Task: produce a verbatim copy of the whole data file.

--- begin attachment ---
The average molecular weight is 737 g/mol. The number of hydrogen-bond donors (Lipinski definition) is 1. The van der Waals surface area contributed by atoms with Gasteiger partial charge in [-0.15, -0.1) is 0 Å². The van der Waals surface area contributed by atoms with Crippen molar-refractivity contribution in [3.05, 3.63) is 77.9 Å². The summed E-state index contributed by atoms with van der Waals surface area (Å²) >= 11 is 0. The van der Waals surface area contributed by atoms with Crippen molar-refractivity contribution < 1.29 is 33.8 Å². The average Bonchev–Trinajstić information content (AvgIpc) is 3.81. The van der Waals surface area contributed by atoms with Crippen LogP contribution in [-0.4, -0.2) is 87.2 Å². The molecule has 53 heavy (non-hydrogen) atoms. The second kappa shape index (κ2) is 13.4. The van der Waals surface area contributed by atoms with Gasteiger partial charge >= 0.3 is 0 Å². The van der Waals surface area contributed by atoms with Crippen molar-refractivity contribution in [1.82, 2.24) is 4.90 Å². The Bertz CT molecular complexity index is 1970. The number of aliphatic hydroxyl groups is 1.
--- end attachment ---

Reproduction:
The average molecular weight is 737 g/mol. The number of hydrogen-bond donors (Lipinski definition) is 1. The van der Waals surface area contributed by atoms with Gasteiger partial charge in [-0.15, -0.1) is 0 Å². The van der Waals surface area contributed by atoms with Crippen molar-refractivity contribution in [3.05, 3.63) is 77.9 Å². The summed E-state index contributed by atoms with van der Waals surface area (Å²) >= 11 is 0. The van der Waals surface area contributed by atoms with Crippen molar-refractivity contribution < 1.29 is 33.8 Å². The average Bonchev–Trinajstić information content (AvgIpc) is 3.81. The van der Waals surface area contributed by atoms with Crippen LogP contribution in [-0.4, -0.2) is 87.2 Å². The molecule has 53 heavy (non-hydrogen) atoms. The second kappa shape index (κ2) is 13.4. The van der Waals surface area contributed by atoms with Gasteiger partial charge >= 0.3 is 0 Å². The van der Waals surface area contributed by atoms with Crippen molar-refractivity contribution in [1.82, 2.24) is 4.90 Å². The Bertz CT molecular complexity index is 1970. The number of aliphatic hydroxyl groups is 1.